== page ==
Around half of all attendees to a YAPC have never attended a YAPC before.
As of today, 7680 people have uploaded a distribution to the CPAN.
Several hundred people -- over a thousand -- have credits in the source code to Perl 5.
In any given yearly period, a few dozen people have contributed more than a single patch to Perl 5, Rakudo, or Parrot.
PerlMonks has a couple of hundred very active users.
It takes months of effort to get a dozen potential students for each year's Google Summer of Code for Perl.
A new edition of the book Programming Perl may sell hundreds of thousands of copies. A new edition of Learning Perl may sell tens of thousands of copies.
A controversial or active Perl blog most may get a dozen comments.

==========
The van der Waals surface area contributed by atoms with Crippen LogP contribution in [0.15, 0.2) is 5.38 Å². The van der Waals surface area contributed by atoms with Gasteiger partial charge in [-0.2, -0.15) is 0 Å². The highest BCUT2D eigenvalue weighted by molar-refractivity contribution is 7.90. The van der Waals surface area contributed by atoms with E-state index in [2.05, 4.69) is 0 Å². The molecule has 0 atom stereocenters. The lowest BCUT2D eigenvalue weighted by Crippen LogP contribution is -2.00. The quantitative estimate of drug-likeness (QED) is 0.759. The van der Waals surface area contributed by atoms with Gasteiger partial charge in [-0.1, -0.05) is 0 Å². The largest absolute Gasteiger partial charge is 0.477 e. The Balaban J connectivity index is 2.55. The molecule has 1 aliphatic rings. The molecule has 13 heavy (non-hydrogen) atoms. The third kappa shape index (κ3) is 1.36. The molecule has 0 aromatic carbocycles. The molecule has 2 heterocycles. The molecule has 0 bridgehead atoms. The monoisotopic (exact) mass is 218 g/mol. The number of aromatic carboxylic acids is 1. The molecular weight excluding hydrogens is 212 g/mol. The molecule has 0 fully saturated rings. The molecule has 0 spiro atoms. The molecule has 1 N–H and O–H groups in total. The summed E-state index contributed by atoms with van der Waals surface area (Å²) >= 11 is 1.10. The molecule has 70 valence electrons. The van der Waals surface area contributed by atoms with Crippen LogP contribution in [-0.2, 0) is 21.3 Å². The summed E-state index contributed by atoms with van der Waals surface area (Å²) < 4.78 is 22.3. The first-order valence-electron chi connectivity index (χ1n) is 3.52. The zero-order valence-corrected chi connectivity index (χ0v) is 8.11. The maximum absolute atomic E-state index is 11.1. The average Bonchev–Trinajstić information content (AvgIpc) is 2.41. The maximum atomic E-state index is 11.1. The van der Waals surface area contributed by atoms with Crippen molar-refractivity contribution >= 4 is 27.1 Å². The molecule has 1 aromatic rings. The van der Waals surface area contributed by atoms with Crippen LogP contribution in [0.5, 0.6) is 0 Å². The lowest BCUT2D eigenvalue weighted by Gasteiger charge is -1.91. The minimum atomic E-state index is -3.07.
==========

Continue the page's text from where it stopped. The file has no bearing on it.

There may be a million people in the world who've wrote more than one line of Perl code for some purpose. Go find a novice, encourage him or her to continue learning Perl, and -- most importantly -- introduce him or her to the community. You don't have to file a bug on rt.perl.org or rt.cpan.org or fix the XS documentation in the Perl 5 core or help bootstrap the Parrot JIT or organize a conference or volunteer to mentor a TPF grant. Yet you'll get much, much more out of Perl if you add your little bit to the wider Perl community.
If we are to improve our community to welcome more participants (and we should do that), we should also actively recruit new participants. Don't wait for them to come to us. Let's go find them and invite them and make them feel welcome that way, too.